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O Present Grace

From the June 1961 issue of The Christian Science Journal

Grace is not something far from where we are:
a glimmering shore, across dark wastes of sea,
or star fixed high from us in space, while we
below, doomed to this dust, can do no more
than strain with our eyes to stare at it—the sign
perceived, the substance unpossessed. Grace
is no thing apart like this. It is more near
(O how near! how!) than flesh to bone, or pulse,
or breath, or even inmost beat of heart.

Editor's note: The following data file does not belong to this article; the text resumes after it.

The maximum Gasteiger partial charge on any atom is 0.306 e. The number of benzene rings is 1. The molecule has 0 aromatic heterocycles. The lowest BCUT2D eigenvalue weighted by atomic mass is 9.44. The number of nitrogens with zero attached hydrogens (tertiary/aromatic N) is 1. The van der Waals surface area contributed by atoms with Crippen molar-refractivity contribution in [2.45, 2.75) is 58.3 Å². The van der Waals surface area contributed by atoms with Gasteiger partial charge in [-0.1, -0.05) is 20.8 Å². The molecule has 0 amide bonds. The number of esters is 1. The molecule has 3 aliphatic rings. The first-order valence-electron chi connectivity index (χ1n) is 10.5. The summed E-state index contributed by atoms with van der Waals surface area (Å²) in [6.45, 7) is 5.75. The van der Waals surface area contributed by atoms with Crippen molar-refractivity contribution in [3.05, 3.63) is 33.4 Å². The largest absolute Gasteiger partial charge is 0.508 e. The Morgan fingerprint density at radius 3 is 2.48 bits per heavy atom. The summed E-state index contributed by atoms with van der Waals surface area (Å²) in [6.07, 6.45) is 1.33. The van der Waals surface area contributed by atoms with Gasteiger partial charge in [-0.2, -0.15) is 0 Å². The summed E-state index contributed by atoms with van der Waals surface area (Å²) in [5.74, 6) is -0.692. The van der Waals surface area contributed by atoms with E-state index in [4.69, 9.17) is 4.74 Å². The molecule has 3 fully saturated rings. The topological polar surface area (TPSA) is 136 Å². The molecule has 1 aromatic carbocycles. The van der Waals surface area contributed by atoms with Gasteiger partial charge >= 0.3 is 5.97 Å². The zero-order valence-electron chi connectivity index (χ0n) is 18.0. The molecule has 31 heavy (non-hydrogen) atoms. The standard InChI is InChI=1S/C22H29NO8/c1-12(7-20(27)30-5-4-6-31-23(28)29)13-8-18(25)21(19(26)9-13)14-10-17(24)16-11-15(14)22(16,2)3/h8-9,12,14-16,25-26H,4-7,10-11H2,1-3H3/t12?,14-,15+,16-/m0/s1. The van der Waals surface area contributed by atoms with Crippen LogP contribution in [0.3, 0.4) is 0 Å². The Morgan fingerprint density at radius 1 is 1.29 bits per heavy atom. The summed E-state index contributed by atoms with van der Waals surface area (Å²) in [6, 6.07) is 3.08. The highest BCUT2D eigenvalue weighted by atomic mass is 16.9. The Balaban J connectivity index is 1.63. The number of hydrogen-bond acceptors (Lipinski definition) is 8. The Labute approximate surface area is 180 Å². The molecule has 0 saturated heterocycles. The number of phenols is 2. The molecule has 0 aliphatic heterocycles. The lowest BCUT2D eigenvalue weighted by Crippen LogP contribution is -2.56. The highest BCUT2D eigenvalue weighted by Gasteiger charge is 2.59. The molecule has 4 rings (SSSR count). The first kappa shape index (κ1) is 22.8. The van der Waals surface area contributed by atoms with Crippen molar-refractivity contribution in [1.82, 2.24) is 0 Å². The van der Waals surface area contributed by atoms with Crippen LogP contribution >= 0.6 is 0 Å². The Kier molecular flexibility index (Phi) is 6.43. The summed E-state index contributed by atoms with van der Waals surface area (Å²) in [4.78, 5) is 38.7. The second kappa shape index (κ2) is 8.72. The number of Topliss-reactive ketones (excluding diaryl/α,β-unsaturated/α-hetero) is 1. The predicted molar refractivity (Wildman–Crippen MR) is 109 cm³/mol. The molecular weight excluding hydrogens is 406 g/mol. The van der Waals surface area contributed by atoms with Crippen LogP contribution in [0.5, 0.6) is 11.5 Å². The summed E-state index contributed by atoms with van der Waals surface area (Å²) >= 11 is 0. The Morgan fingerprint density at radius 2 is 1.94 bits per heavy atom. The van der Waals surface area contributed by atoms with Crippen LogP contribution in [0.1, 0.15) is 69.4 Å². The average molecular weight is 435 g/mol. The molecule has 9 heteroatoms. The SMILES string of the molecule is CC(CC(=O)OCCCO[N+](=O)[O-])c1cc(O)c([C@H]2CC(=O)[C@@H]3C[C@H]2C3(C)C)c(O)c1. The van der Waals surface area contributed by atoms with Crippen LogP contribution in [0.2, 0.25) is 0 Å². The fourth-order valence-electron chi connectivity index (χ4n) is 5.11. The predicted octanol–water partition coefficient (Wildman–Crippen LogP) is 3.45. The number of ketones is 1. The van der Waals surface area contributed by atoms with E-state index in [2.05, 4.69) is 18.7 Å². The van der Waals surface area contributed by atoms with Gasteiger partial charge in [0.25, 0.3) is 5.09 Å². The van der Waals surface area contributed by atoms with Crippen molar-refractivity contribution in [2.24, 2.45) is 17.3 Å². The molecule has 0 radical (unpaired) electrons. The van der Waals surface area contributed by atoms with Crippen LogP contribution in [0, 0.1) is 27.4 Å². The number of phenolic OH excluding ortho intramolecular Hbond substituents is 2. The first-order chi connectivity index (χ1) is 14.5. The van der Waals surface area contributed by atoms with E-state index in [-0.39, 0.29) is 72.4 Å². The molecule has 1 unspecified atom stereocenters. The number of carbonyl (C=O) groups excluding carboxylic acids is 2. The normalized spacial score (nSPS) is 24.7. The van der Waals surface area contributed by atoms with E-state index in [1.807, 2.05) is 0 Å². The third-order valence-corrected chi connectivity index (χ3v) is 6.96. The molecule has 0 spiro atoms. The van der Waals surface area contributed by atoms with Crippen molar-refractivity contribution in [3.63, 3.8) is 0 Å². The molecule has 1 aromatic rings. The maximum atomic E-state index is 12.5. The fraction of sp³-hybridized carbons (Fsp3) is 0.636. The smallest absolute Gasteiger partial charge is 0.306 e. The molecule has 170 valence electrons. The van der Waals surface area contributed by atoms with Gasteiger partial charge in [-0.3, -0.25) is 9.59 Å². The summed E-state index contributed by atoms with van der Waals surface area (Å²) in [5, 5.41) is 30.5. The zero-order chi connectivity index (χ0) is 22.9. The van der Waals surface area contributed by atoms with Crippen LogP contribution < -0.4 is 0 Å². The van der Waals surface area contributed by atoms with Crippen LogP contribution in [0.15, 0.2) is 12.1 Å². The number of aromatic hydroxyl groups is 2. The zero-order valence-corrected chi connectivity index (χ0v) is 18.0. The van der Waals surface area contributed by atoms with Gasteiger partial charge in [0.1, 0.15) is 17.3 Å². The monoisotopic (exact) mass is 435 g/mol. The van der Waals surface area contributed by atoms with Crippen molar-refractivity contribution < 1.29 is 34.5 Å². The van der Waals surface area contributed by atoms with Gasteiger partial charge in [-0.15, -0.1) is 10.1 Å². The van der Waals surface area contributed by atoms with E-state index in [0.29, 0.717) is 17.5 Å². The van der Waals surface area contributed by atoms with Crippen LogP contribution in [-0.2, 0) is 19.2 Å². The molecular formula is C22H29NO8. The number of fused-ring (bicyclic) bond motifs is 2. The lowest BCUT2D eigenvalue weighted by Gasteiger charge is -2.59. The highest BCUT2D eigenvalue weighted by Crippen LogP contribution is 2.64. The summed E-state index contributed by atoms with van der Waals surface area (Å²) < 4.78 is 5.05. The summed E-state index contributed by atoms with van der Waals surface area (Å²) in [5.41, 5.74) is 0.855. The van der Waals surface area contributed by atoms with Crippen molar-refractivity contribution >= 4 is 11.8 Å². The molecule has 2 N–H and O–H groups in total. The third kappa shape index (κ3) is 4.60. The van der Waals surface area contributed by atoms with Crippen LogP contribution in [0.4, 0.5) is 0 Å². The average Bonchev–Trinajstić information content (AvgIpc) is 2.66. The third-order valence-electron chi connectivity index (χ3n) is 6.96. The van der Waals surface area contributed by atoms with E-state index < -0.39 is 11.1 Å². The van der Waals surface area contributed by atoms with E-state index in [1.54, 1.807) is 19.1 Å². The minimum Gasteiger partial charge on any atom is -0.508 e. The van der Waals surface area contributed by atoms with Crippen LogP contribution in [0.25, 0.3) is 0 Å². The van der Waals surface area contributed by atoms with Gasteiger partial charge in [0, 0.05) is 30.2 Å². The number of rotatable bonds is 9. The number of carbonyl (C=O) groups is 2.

There is no word to tell how close it is,
being the very presence in our midst
of what announces to us who we are:
not once upon a time, or somewhere else,
but here, this instant—in this room or street—
here the light springs about our lifted heads;
the houses leap, as psalm like as young lambs;
boughs are in bloom, and all bloom comes to fruit,
while on the air such sound of laughter breaks
so fresh, so clear, from each and every throat,
that song is proved the substance of our speech
as dance is found in every move we make.

For here, right here, not glimmering far from us,
the bright land lies, we tread the golden shore;
and here, here—into our very hands
like this—
the morning star.